What to know about the 2023 Ivy House showhome’s new flourishes, on exhibit this month

When the Ivy House showhome opened for tours on Nov. 3, it was the third time that Ivy House Residential Concepts owners Jewel and Vincent Centanni presented one of their masterpieces to the public. This year is a little different, though.

Teaming up with Alabama-based FLOWER magazine, the Georgian-style home in Old Goodwood will have a few new flourishes.

For starters, there’s a new roster of designers. While still utilizing local talent through Rachel Cannon, Arianne Bellizaire and Laura Roland, the house will also feature spaces designed by professionals throughout the South. The diverse group of 15 was brought together with the help of two well-known names in the interior design industry: Barry Dixon, who serves as the event’s honorary chair, and Mary McDonald, who serves as design chair. The pair worked remotely with FLOWER founder and editor-in-chief Margot Shaw to fine-tune the lineup.

“There’s a really great mix in this house,” Shaw says. “While they’re all on the same caliber, there’s some newer designers and some that are very established.”

In addition to interior design, the showhome will also spotlight floral design within each of the spaces. Five florists from Baton Rouge and New Orleans collaborated with the 15 design professionals to bring the rooms to life through arrangements and installations that will be maintained throughout the month-long showcase.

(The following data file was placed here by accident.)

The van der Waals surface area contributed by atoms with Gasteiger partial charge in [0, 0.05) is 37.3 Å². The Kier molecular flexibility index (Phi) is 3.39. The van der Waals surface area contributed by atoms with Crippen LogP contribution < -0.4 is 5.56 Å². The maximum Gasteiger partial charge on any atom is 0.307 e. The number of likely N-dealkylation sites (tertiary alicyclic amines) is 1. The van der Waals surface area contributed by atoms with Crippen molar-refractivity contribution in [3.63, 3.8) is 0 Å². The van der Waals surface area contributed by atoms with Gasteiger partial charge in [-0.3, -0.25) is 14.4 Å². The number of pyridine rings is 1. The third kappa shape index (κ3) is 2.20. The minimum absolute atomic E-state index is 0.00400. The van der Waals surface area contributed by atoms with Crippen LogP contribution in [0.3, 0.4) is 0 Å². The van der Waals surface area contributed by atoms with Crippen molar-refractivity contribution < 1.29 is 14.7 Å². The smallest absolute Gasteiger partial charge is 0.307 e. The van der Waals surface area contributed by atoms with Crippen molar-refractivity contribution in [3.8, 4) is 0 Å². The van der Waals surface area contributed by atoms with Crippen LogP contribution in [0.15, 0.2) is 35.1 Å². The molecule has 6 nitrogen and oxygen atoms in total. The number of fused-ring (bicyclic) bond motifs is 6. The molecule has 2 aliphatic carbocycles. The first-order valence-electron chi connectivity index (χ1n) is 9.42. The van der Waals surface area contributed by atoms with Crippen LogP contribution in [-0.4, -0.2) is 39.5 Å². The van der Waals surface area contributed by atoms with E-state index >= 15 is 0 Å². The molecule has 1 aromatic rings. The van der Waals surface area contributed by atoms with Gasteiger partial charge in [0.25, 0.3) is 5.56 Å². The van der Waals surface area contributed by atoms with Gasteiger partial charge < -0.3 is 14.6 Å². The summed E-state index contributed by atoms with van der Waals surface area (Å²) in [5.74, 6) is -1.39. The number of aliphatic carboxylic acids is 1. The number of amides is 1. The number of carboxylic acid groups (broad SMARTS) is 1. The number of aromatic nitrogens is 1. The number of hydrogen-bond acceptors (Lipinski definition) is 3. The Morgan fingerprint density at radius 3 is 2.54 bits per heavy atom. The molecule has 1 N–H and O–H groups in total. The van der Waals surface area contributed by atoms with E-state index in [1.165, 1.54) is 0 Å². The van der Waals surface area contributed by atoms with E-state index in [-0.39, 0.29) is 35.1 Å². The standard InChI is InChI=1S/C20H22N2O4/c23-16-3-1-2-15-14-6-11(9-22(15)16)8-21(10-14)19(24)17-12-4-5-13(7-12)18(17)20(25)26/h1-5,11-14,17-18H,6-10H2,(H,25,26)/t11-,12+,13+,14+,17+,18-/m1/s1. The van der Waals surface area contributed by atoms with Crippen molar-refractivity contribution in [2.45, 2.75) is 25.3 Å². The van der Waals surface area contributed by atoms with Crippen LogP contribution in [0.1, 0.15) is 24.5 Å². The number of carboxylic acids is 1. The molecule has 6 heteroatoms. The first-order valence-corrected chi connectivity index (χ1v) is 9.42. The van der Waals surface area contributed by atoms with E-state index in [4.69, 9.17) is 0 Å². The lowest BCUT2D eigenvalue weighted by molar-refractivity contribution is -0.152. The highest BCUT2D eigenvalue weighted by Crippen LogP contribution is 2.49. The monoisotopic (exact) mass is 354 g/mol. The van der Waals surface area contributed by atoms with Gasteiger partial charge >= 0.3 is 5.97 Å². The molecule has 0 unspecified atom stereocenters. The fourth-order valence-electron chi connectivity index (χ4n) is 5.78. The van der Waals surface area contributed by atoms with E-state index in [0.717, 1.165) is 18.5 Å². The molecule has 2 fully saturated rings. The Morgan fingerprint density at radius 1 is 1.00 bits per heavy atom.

“Bringing the outside in is just as important as the design of the space itself,” Shaw explains. “Nature is an integral part of our lives, and we want to tell that story.”

Another story Shaw is eager to tell is that of Baton Rouge itself. Despite the Ivy House being a new build, the goal for the Centannis as well as Shaw was to create a home that felt of its place. The Georgian style of the house is relevant to the Goodwood neighborhood. Even the interior speaks to the traditional, with a more closed floorplan that prioritizes individual, but no less impactful, spaces.

“Through the house, we will highlight the layers of history of the neighborhood,” explains Shaw. “We don’t just go in and impose ourselves in a place. We want to cultivate relationships and education. We want to pour into the town. Hopefully, people will walk away having learned a little more about Baton Rouge.”

The Ivy House will be open for tours Fridays through Sundays from Nov. 3–26, with a portion of ticket sales benefiting St. Jude Children’s Research Hospital. Tickets and more information are available online at flowermag.com.

This story originally appeared in inRegister. To keep up with inRegister, subscribe to the free inRegister@Home e-newsletter here.